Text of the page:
Made in the US Hong Kong Protests?
by Stephen Lendman
Time and again, things making headline news in the West aren't as they seem.
Protests ongoing for weeks in Hong Kong are much more than about opposition to its extradition to Beijing authority legislation - the measure proposed by pro-Beijing lawmakers, governing with majority control.
China state media called demonstrations and related violence a "conspiracy with the West."
China's Global Times (GT) said the city's "future won't be held hostage by (the) opposition and its Western supporters," adding:
"(I)nternational forces have increasingly collaborated with the opposition in Hong Kong."
Two opposition groups visited the US in March and May. They met with House Speaker Pelosi and Pompeo, clearly discussing anti-Beijing strategy.
"Washington has been particularly active in meddling in Hong Kong affairs...to pressure China," said GT. The US is collaborating with opposition elements, its longstanding practice in sovereign independent countries it doesn't control, a flagrant international law violation.
Days earlier, provocateurs in Hong Kong smashed windows and committed other forms of violence.
After crashing the parliament's front gate, they stormed the building, sprayed graffiti, and clashed with police violently.
What's going on has CIA and National Endowment for Democracy (mandated to eliminate it wherever it exists) fingerprints all over it, Beijing clearly furious about US involvement in what's going on - a hostile action against its sovereignty.
RT reported that anti-government provocateurs "tore down portraits of the city's leader, Carrie Lam, as well as Chinese President Xi Jinping. (They) also scrawled political slogans across everything in sight, walls and floors included."
What's going on requires orchestration and leadership. The US has a long disturbing history of meddling in the internal affairs of other countries, allies and adversaries alike worldwide.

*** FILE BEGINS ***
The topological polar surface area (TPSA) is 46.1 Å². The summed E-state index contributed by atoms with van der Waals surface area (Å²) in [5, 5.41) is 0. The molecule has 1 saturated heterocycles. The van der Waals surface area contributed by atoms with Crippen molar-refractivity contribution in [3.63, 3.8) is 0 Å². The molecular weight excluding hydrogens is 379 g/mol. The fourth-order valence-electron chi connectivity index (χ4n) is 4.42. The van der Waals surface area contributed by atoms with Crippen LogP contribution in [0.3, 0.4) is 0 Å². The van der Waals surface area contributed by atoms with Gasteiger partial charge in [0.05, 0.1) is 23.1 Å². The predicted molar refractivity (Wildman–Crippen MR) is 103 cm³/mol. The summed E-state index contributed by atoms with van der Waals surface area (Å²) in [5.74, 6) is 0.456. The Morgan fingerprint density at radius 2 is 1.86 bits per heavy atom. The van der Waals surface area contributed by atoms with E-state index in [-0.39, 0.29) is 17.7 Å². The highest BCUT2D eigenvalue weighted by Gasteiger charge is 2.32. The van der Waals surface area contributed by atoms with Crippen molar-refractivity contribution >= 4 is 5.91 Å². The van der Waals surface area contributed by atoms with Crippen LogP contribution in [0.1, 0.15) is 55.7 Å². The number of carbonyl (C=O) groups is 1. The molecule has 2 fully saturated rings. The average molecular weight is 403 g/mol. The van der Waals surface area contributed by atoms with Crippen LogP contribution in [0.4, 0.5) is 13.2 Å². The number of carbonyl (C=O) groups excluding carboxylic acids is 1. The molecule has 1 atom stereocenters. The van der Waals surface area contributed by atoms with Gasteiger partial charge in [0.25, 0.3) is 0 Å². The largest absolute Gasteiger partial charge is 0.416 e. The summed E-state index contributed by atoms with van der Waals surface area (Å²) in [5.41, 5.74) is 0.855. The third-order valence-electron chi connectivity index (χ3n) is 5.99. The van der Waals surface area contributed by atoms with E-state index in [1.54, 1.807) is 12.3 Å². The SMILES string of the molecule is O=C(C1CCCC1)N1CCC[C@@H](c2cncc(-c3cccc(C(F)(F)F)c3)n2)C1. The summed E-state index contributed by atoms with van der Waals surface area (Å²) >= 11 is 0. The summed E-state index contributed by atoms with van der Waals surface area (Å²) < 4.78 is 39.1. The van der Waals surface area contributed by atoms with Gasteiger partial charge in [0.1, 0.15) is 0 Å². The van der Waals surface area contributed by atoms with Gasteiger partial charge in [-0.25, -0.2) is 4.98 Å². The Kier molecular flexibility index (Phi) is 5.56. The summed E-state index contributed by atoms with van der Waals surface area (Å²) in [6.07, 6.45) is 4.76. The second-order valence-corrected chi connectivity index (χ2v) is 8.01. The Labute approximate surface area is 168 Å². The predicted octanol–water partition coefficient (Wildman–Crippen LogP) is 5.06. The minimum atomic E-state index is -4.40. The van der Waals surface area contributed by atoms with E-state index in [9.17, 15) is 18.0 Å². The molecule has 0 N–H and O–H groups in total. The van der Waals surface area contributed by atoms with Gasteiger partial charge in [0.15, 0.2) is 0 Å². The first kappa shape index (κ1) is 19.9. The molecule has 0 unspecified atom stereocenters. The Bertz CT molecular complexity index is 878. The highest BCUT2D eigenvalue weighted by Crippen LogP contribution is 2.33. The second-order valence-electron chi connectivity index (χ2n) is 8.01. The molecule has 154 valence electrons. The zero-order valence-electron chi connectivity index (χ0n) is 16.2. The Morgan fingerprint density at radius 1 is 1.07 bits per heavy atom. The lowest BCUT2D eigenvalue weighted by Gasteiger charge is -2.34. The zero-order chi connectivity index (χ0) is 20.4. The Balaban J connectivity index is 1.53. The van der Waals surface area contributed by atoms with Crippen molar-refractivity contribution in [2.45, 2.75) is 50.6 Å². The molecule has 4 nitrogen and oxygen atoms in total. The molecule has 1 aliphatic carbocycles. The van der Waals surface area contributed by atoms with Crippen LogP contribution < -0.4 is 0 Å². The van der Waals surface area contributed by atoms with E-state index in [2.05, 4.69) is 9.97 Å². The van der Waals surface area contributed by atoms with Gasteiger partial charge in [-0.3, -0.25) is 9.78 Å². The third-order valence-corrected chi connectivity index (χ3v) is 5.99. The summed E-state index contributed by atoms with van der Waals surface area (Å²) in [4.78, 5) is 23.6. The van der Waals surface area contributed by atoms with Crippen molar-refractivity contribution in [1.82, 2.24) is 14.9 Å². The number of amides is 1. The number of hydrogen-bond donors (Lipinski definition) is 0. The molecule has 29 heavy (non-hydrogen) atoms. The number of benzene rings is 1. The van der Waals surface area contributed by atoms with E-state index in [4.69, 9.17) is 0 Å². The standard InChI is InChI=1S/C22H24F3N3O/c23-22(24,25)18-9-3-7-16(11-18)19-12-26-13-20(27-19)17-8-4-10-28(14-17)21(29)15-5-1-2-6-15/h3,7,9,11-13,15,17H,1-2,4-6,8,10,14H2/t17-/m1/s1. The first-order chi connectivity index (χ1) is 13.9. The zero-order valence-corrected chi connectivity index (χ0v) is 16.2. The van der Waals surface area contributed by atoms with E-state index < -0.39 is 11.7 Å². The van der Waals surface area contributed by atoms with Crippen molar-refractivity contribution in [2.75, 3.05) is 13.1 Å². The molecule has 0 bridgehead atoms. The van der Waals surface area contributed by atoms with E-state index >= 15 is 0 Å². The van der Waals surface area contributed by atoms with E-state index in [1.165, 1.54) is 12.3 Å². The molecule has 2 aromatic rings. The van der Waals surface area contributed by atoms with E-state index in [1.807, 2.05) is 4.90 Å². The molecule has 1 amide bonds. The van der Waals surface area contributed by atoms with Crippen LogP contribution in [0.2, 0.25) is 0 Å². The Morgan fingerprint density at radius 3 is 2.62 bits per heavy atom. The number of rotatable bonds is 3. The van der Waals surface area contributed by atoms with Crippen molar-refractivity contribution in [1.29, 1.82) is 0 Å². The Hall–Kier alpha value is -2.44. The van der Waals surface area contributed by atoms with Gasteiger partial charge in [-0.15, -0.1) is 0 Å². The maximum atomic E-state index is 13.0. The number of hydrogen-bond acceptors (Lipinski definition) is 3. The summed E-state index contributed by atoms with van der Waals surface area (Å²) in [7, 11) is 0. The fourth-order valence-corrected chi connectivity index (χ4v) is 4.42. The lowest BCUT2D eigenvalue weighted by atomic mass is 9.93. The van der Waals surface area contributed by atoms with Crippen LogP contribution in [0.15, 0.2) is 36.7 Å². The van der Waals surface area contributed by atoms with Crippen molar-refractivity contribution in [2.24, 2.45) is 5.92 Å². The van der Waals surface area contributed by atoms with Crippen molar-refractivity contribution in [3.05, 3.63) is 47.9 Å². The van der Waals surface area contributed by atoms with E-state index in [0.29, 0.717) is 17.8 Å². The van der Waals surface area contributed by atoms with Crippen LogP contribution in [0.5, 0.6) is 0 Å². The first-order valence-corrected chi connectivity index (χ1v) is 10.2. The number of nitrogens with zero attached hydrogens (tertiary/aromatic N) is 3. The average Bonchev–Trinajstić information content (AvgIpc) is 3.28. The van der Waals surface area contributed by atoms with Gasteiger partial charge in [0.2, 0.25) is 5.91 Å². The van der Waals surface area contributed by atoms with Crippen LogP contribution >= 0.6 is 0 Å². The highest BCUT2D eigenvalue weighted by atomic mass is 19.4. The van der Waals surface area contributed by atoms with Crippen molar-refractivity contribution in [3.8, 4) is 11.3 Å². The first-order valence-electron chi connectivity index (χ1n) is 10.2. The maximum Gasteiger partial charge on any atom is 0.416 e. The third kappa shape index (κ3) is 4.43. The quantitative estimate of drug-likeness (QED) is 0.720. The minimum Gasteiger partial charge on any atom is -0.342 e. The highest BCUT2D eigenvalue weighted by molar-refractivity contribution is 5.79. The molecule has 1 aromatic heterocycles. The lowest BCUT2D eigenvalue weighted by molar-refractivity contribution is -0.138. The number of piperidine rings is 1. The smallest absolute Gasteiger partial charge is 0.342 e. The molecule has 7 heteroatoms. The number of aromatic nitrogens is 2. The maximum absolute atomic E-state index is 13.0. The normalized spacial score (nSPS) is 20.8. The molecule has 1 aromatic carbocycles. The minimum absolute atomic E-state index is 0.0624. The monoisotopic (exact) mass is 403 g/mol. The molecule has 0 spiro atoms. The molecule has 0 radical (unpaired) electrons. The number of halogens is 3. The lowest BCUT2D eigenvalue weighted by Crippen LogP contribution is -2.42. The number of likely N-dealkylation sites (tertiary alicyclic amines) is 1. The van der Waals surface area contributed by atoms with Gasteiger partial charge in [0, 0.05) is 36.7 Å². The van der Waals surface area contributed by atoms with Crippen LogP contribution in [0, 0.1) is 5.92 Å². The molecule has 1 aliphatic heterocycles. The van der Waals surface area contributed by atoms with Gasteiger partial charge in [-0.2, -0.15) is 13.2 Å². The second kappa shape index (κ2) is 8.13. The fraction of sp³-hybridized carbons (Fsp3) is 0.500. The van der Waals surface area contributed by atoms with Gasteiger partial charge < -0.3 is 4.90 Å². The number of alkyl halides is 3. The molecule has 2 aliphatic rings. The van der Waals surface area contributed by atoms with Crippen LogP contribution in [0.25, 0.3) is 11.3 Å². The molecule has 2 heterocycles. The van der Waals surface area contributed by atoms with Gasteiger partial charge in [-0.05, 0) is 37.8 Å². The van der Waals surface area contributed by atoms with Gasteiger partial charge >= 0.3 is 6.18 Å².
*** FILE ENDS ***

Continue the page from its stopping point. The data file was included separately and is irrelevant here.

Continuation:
Trump expressed support for what's going on, saying "they're looking for democracy (sic) and I think most people want democracy (sic). That's what it's all about (sic). It's all about democracy (sic)."
"There's nothing better (sic)...(U)nfortunately, some governments don't want democracy" - notably the US, other Western nations and Israel, the notion banned by hardline extremist regimes running these countries.
GT said "(w)hen protestors stormed the Hong Kong Legislature, it was an open and symbolic attack aimed at expressing contempt for the rule of law while trampling on the fundamental interests of society."
No nations condone violence and other destructive behavior, especially when directed and/or supported from abroad, the case in Hong Kong.
Beijing clearly won't allow peaceful city residents to be terrorized by foreign-supported thugs committing violence.
In the US, Britain, France, elsewhere in the West, and notably in Israel against Palestinian protesters, police and other security forces often attack them violently without just cause.
Plenty of violence erupts during US-staged color revolutions and old-fashioned coup attempts, Venezuela experiencing it under Obama and Trump, along with numerous other countries earlier, Iran a prime target for 40 years, Cuba since its 1959 revolution.
Hong Kong is Western-influenced from nearly 150 years of UK control, the city returned to China in 1997 under a "One Country, Two Systems Condition" that's clearly untenable longterm.
Establishment media reporting on what's going on is reminiscent of the false Western narrative about June 1989 events in Beijing's Tiananmen Square.
Violent protesters were responsible for what happened, not soldiers. The fictitious narrative persists in the West, demonizing China the way all sovereign nations the US doesn't control are vilified.
The CIA was involved in 30-year ago Tiananmen Square events to destabilize China, the same thing going on now in Hong Kong.
China and other sovereign independent nations have no partner or ally in Washington, its ruling authorities seeking to transform these nations into US client states.
US-orchestrated violence in Hong Kong may or may not spread elsewhere in the country.
Either way, what's going on won't make it easier to resolve major Sino/US structural differences.
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